Thousands of butterflies, hundreds of hummingbirds, pines and alder and dogs and lizards everywhere. Flies of every size and color. Strange horned beetles. A chicken hutch. An old woodshed. A blue log cabin on a long dirt road.
And across the road, McKinney Creek, burbling pleasedly on, which pours from rocks some three miles south, and empties into the clear, clear Klamath five miles north. Here I am at the end of May, at the start of creation, miles from everywhere, feeling like Richard Brautigan riding a giant lark. No need to fish because the fish fish me. Under the shade of a walnut tree, bugs up the nose and moths amok, cicadas and pine sap and birdsong everywhere, and who wouldn’t want to be here, who lies on grass, who sits dappled under leaves and feeds on sweet breeze.
After a rough return and a rough month back in the normally idyllic Bay Area, I am treated to a pinch of paradise with an opportunity to visit folks up Klamath River way. First I’m greeted at my home by old friend and soul-digger Tobias Brill, fantastical artist of demons, crime, sex, and truth, fresh in from Pahoa, Hawai’i. Spent a few bustley days by the Bay, hanging with Tobias and the joyous Pam Ybanez, maker of many things. Then T + I jaunted in my trusty jalopy north, north, north to the homestead of his most transcendent mom Barbara and her partner Andy (wait, now married, in their 60’s no less – rock steady!). Forty minutes out of Yreka, CA, a small town as it is, just shy of the Oregon border, and we are in the hills, and I mean IN. Spent the final few days of a difficult month lying on grass, hiking through forest and high meadow heather, and shaking off city in the pine-stung sky. Wrote a swell little poem in that very meadow, which you can peruse on the Fresh Words page if you like. Barbara and Andy have been building this home for a couple of years now, really working it from scratch, and they are flourishing with a comfortable house, a garden from heaven, and hospitality to shame the gods. Current projects: a new chicken coop, plans for some hydro-electric and solar to supplement the generator, and a big new workshop for metal and crafts. Also present were Barbara’s brother David, pioneer and world sailor, with whom we shot a bit of skeet; sis-in-law Julie, grommetor and chef extraordinaire; and niece Lena, botanist and good vibe maven. An elemental family, churning and nurturing, and all my gratefuls dance for them for the chance to breathe a few days there.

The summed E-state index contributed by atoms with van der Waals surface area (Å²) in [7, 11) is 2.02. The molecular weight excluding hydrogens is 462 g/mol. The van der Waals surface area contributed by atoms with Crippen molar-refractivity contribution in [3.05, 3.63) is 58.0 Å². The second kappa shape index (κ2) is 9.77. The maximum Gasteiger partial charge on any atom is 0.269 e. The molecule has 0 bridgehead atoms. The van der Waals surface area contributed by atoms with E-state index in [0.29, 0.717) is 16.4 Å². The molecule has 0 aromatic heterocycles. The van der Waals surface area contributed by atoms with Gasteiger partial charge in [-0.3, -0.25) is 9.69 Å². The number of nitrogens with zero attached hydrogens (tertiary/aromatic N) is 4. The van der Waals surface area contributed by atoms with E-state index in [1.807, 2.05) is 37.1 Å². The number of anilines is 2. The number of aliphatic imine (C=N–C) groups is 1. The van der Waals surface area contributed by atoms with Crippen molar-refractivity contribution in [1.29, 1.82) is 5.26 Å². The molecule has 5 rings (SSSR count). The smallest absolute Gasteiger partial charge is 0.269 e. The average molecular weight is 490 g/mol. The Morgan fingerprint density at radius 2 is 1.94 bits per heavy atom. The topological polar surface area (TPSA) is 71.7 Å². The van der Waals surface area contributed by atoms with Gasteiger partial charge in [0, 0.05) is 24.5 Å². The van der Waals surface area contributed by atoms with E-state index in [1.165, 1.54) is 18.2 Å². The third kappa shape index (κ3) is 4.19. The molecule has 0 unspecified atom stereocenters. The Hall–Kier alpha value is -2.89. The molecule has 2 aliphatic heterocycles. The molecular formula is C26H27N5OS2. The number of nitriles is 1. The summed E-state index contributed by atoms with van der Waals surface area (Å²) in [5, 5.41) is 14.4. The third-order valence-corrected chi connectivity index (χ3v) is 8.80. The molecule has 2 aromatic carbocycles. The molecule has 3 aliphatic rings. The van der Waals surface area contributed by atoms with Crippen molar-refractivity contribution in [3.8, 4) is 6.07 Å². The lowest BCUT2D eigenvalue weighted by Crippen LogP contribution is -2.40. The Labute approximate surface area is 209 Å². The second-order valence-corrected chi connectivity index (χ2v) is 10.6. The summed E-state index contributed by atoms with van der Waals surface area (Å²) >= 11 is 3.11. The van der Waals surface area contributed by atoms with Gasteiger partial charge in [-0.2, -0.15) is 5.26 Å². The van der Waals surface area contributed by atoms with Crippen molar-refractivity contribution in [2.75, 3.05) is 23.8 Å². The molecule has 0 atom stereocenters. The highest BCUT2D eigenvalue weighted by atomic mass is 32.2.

A few other tidbits of note this month.
Friend and fellow poet Brant Lyon passed away suddenly on May 12 in NYC, as mentioned on this page last month. An instigator of many creative whirlwinds, Brant is sorely missed. I’ve written an elegy for him, which you can find on the Fresh Words page. There are a few memorial events this month in New York, at the very least on June 9, 16, and 28. Details can be found on the great weather for MEDIA website, a new press of which he was a founding editor.